Nigeria offers a lot of lessons to other African countries “blessed” with the black gold. Oil facilities, like pipelines and production sites, are susceptible to oil spills and over the last half a century of oil production in Nigeria it is estimated that millions of barrels of crude oil have been discharged into the environment in Nigeria alone. Oil spills impact negatively on or even destroy water sources, fisheries and crop yields. Apart from the impacts on fishing stocks, the toxic nature of crude oil and related contaminants mean that fish which ingest these substances end up passing them to the people who consume them. In this way the entire food chain is compromised.

Multinational companies burn off gas associated with crude oil. The flared gas contains cancer causing toxins, causing menstrual disorders and congenital birth defects, is responsible for acid rain, acidification of rivers and lakes, impact on eye sight, skin and respiratory illnesses. The flared gas represents an enormous source of climate gas emissions. While investments are being made by some corporations to curb gas flaring in Angola, the damaging act goes on unchecked in Nigeria, Equatorial Guinea and DR Congo.

Studies have shown that seismic activities do have significant impact on marine ecosystems, including impacts on marine mammals, sea turtles and fishery.

Oil-based drilling muds are very toxic. Synthetic based drilling muds are less toxic but the use of barite as part of its constituents leads to the introduction of significant amounts of mercury into the environment.

Drill cuttings are sediments brought up from an oil well that is drilled. Most of these drill cuttings are simply dumped around the surrounding areas of exploration and production. The drill cuttings contain benzene and toluene, two well-known cancer causing agents.

Produced water is water extracted from oil wells along with the oil. Some of these are known to have naturally existing radioactive materials and have many toxins and other hormone disrupting chemicals and are usually dumped in special ponds created for this purpose or simply dumped into surrounding water bodies after poor treatment. This affects farm output and fishery as well as the water table, making it unsafe to use or drink water from the water table, because of the presence of benzene and toluene.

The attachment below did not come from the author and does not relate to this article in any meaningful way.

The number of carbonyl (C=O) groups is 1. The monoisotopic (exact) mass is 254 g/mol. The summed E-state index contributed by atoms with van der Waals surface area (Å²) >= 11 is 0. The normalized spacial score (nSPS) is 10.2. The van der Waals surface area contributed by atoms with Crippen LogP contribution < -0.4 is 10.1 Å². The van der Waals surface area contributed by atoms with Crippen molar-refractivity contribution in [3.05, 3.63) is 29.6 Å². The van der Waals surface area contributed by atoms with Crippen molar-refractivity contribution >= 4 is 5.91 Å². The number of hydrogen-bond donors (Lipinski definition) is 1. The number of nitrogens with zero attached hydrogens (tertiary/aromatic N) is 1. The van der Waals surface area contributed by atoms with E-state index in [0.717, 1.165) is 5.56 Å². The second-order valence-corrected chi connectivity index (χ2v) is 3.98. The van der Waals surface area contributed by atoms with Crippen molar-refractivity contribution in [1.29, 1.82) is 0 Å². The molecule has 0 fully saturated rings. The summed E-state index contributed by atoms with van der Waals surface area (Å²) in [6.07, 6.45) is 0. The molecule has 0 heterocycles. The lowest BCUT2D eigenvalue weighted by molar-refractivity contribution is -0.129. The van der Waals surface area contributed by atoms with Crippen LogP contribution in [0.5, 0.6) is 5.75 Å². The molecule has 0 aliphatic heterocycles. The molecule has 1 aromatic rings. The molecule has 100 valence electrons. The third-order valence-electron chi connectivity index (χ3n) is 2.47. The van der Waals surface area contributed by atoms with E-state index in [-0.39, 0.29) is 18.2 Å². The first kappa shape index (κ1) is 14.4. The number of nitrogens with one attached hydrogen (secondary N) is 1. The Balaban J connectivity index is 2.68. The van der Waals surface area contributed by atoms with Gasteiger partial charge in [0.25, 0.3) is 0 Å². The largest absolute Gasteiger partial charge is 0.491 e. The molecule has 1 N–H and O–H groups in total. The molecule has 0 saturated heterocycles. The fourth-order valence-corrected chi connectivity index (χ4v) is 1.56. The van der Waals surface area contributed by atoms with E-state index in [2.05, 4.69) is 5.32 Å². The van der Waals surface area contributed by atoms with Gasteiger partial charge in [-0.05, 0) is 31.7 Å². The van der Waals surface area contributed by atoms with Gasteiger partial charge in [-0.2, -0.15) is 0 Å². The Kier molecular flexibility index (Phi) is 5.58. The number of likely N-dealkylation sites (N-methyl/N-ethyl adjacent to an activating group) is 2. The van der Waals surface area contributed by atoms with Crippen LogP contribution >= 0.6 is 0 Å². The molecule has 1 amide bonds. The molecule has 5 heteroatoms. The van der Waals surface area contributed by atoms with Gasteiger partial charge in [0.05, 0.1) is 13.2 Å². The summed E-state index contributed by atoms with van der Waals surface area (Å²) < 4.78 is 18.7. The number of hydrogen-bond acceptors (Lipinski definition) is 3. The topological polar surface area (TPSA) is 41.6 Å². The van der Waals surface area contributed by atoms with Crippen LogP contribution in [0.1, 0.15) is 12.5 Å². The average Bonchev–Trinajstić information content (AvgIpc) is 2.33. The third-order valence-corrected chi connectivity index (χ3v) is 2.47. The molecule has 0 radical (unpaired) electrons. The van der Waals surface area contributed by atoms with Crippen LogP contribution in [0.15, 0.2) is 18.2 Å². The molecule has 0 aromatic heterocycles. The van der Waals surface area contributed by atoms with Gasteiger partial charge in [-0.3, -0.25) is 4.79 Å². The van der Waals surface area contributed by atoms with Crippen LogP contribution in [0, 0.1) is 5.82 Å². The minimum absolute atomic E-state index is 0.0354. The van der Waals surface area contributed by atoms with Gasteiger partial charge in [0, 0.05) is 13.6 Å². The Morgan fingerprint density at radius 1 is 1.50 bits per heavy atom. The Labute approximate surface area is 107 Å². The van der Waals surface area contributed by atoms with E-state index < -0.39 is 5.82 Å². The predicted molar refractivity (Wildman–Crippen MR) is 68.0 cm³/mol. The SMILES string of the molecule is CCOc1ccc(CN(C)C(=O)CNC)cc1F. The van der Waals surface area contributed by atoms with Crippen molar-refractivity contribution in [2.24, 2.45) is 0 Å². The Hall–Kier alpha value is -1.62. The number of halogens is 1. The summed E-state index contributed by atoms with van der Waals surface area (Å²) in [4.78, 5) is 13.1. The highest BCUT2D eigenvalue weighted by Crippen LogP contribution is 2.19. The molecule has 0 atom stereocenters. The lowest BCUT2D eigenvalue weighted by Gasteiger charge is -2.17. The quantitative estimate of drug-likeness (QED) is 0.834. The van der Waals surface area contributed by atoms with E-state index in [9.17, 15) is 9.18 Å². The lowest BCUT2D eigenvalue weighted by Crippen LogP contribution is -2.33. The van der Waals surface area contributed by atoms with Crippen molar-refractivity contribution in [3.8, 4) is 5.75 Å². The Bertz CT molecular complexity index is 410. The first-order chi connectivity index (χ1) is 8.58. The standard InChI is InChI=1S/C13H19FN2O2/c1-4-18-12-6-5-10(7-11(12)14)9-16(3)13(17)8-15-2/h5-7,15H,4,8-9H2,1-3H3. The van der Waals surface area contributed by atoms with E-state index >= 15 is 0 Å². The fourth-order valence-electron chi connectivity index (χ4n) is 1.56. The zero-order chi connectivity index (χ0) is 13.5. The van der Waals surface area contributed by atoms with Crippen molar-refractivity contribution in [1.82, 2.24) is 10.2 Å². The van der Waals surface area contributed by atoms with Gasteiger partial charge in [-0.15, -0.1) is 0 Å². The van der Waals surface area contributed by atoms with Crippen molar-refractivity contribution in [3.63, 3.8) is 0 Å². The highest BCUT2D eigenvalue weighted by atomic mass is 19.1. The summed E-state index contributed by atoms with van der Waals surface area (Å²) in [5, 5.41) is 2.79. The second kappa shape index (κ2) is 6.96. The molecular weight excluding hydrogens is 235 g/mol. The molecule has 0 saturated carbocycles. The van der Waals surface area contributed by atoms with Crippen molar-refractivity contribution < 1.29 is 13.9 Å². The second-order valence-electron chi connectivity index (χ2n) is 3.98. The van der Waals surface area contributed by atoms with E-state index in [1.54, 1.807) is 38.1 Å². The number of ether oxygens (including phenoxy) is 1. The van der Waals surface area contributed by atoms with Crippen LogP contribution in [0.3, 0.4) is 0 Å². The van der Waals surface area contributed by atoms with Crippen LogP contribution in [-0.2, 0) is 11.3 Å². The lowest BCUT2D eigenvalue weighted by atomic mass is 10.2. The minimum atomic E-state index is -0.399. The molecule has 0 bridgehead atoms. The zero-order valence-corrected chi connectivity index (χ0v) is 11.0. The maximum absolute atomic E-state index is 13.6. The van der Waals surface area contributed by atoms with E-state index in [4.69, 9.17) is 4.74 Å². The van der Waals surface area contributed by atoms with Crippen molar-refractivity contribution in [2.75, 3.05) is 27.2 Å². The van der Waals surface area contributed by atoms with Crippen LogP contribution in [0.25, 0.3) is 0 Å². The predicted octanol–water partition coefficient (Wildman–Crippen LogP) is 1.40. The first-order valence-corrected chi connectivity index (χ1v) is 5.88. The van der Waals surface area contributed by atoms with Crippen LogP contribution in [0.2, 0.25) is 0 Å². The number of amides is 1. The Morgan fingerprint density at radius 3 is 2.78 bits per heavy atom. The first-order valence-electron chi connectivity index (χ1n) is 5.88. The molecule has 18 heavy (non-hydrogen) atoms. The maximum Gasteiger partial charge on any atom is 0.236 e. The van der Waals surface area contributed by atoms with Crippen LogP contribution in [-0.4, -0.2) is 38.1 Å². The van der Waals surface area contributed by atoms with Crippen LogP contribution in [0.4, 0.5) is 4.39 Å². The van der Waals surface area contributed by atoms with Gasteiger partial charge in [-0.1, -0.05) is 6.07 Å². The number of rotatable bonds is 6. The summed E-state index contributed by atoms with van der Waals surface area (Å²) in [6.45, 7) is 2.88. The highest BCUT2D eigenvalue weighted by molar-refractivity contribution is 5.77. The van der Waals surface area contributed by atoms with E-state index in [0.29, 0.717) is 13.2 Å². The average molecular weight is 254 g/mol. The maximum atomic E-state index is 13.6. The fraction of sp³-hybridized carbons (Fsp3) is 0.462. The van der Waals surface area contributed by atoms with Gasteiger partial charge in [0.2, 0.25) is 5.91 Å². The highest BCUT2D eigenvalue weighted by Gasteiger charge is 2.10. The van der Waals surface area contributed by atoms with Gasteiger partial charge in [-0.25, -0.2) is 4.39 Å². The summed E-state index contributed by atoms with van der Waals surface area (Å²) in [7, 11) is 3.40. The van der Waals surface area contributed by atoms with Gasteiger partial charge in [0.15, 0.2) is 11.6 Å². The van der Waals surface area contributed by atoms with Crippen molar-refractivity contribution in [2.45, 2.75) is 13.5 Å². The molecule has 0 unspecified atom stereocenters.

The political context

Commercial extraction of crude oil holds out much hope to local people across the continent but has consistently left them with broken promises, environmental degradation and severe social impacts. The governments in many of the oil producing countries tend to owe allegiance to the oil companies and often take sides with the oil multinationals against the people they are supposed to represent. There is no accountability to the people of the country. Centralised revenue inflow and less than transparent management makes the battle for political control a do-or-die affair. Rents from oil are fuelling corruption.

Partnership between industry players and politicians on the continent works out in a system of mutual help as the companies prop up regimes with petrodollars while the regime offers the companies freedom to do their work with scant attention to standards. From such scenarios, increased militarization and violence to enhance the unhindered flow of oil is the result, together with a heavy cost to the environment, livelihood and life. Often, the excuse for the horrendous human rights abuses that take place in oil producing communities is to prevent oil theft, sabotage and terrorism.

For the coming decades, the struggle for oil among the big powers like the US, the EU and China will partly take place in the oil-producing countries in Africa and most probably with many negative effects.